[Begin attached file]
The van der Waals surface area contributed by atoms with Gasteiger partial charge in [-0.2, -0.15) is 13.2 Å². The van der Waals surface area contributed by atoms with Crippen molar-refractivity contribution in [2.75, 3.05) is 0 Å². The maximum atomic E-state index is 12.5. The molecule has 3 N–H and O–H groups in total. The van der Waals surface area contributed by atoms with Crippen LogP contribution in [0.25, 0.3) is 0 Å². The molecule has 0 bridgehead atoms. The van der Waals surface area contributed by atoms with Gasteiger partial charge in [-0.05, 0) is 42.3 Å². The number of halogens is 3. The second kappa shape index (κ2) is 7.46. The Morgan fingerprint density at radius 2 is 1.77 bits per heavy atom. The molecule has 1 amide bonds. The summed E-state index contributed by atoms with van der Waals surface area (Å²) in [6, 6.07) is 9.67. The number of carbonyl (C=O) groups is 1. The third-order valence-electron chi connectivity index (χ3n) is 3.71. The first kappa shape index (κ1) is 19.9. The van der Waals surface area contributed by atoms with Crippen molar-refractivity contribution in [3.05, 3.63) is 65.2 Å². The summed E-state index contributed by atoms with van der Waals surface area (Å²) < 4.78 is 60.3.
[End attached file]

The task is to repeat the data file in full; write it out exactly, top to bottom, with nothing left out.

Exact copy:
The van der Waals surface area contributed by atoms with Gasteiger partial charge in [-0.2, -0.15) is 13.2 Å². The van der Waals surface area contributed by atoms with Crippen molar-refractivity contribution in [2.75, 3.05) is 0 Å². The maximum atomic E-state index is 12.5. The molecule has 3 N–H and O–H groups in total. The van der Waals surface area contributed by atoms with Crippen LogP contribution in [0.25, 0.3) is 0 Å². The molecule has 0 bridgehead atoms. The van der Waals surface area contributed by atoms with Gasteiger partial charge in [-0.05, 0) is 42.3 Å². The number of halogens is 3. The second kappa shape index (κ2) is 7.46. The Morgan fingerprint density at radius 2 is 1.77 bits per heavy atom. The molecule has 1 amide bonds. The summed E-state index contributed by atoms with van der Waals surface area (Å²) in [6, 6.07) is 9.67. The number of carbonyl (C=O) groups is 1. The third-order valence-electron chi connectivity index (χ3n) is 3.71. The first kappa shape index (κ1) is 19.9. The van der Waals surface area contributed by atoms with Crippen molar-refractivity contribution in [3.05, 3.63) is 65.2 Å². The summed E-state index contributed by atoms with van der Waals surface area (Å²) < 4.78 is 60.3.